The victims' advocacy group Safe Horizon is sponsoring public service announcements featuring four New York state lawmakers who were victims of abuse themselves.

"When you are sexually abused as a child, it can years or even decades to process what happened," Yuh-Line Niou, a Democrat who represents parts of Manhattan in the state Assembly, said in one of the public service announcements in Times Square.

On Tuesday, those lawmakers unveiled their campaign and shared their own harrowing stories of abuse.

"I am survivor who was sexually abused at the age of 10 by a pastor," said Rodneyse Bichotte, a Democrat who represents parts of Brooklyn in the state Assembly. "Now there is a path for retribution. I am in support of spreading the word so that all survivors can learn of their rights and options."

Passed earlier this year and signed into law by Gov. Andrew Cuomo, the Child Victims Act creates a one-year window for victims to file suit against their abusers, even if the statute of limitations has expired.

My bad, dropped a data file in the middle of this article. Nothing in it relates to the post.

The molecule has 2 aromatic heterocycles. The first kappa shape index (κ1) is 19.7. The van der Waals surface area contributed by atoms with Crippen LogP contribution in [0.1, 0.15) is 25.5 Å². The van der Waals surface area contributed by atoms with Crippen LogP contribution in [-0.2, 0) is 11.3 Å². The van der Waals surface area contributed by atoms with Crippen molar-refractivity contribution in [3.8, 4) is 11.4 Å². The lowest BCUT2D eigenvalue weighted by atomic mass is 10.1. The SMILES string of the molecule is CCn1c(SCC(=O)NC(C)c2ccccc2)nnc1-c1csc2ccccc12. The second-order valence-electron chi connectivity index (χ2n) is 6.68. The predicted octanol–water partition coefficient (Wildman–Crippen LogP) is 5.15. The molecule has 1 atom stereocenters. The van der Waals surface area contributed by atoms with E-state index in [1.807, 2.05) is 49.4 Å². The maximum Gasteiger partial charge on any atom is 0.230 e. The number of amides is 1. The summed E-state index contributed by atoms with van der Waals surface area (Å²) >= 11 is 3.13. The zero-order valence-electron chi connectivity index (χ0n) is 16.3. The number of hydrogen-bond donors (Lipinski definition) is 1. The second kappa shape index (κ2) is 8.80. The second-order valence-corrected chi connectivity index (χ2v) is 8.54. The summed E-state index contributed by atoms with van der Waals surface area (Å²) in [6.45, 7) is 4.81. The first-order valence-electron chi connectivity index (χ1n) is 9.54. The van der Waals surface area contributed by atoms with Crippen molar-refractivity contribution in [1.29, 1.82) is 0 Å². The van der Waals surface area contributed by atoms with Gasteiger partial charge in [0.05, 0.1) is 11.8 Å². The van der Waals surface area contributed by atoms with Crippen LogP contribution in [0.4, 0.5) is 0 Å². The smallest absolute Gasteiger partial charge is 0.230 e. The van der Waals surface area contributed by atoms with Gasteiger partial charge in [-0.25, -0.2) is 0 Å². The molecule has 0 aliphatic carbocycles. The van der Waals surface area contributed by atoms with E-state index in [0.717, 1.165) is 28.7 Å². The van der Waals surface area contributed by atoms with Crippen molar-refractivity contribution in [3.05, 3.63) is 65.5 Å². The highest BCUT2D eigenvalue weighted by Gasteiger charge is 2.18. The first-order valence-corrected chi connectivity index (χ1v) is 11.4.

"Starting tomorrow, given Gov. Cuomo's signature of the law, 1,200 clients of ours will begin filing lawsuits across the state of New York," attorney Jonathan Sedgh said.

The Child Victims Act finally passed this year after being blocked for more than a decade by state Senate Republicans, who are no longer in control.

"Powerful institutions such as the Catholic Church, the Boy Scouts, some Jewish organizations, did not want to be embarrassed, did not want to be revealed what they had protected," said Linda Rosenthal, a Democrat who represents parts of Manhattan in the state Assembly.

In a statement, a spokesperson for the Catholic Conference, representing the Catholic Church, acknowledged that they had some objections to the bill in the past, including a retroactive window for decades-old claims, but they now fully support the new law, although some in the church have expressed concerns about the potential financial impact.

And while the look back window opens Wednesday, the law also makes some permanent changes. For example, previously, a victim of childhood sexual abuse had only until age 23 to file suit against institutions allegedly responsible for that abuse. Now the age will go up to 55 years old, since many victims don't even come to terms with their own trauma until much later, and often through extensive therapy.


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